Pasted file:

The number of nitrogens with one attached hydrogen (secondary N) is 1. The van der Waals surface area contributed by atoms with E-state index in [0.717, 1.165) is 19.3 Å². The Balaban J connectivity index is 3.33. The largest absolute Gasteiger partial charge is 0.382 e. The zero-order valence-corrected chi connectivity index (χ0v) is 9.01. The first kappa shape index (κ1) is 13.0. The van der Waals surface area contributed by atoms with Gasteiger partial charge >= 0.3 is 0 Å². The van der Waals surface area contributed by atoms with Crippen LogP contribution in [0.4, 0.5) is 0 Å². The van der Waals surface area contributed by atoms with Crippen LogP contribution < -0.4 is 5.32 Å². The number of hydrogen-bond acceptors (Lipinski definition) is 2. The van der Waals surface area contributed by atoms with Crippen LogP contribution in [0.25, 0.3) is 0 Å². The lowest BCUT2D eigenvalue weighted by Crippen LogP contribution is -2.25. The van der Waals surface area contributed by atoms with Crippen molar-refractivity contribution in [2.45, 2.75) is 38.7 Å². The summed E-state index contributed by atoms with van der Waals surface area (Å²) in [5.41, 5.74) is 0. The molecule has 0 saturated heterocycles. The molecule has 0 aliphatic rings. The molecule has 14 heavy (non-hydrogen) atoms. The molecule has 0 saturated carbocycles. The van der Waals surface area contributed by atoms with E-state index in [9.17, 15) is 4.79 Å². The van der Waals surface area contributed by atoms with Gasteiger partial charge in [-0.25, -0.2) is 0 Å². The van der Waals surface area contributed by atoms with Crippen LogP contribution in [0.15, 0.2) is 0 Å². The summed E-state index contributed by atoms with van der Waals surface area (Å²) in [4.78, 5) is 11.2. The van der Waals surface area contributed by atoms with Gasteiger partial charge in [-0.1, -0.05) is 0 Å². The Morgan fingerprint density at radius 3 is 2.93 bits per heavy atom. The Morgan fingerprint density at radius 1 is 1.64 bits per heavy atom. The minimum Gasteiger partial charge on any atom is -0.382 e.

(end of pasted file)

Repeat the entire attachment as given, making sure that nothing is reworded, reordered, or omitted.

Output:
The number of nitrogens with one attached hydrogen (secondary N) is 1. The van der Waals surface area contributed by atoms with E-state index in [0.717, 1.165) is 19.3 Å². The Balaban J connectivity index is 3.33. The largest absolute Gasteiger partial charge is 0.382 e. The zero-order valence-corrected chi connectivity index (χ0v) is 9.01. The first kappa shape index (κ1) is 13.0. The van der Waals surface area contributed by atoms with Gasteiger partial charge >= 0.3 is 0 Å². The van der Waals surface area contributed by atoms with Crippen LogP contribution in [0.4, 0.5) is 0 Å². The van der Waals surface area contributed by atoms with Crippen LogP contribution < -0.4 is 5.32 Å². The number of hydrogen-bond acceptors (Lipinski definition) is 2. The van der Waals surface area contributed by atoms with Crippen LogP contribution in [0.25, 0.3) is 0 Å². The lowest BCUT2D eigenvalue weighted by Crippen LogP contribution is -2.25. The van der Waals surface area contributed by atoms with Crippen molar-refractivity contribution in [2.45, 2.75) is 38.7 Å². The summed E-state index contributed by atoms with van der Waals surface area (Å²) in [5.41, 5.74) is 0. The molecule has 0 saturated heterocycles. The molecule has 0 aliphatic rings. The molecule has 14 heavy (non-hydrogen) atoms. The molecule has 0 saturated carbocycles. The van der Waals surface area contributed by atoms with E-state index in [9.17, 15) is 4.79 Å². The van der Waals surface area contributed by atoms with Gasteiger partial charge in [-0.25, -0.2) is 0 Å². The van der Waals surface area contributed by atoms with Crippen LogP contribution in [0.15, 0.2) is 0 Å². The summed E-state index contributed by atoms with van der Waals surface area (Å²) in [4.78, 5) is 11.2. The van der Waals surface area contributed by atoms with Gasteiger partial charge in [-0.1, -0.05) is 0 Å². The Morgan fingerprint density at radius 3 is 2.93 bits per heavy atom. The Morgan fingerprint density at radius 1 is 1.64 bits per heavy atom. The minimum Gasteiger partial charge on any atom is -0.382 e.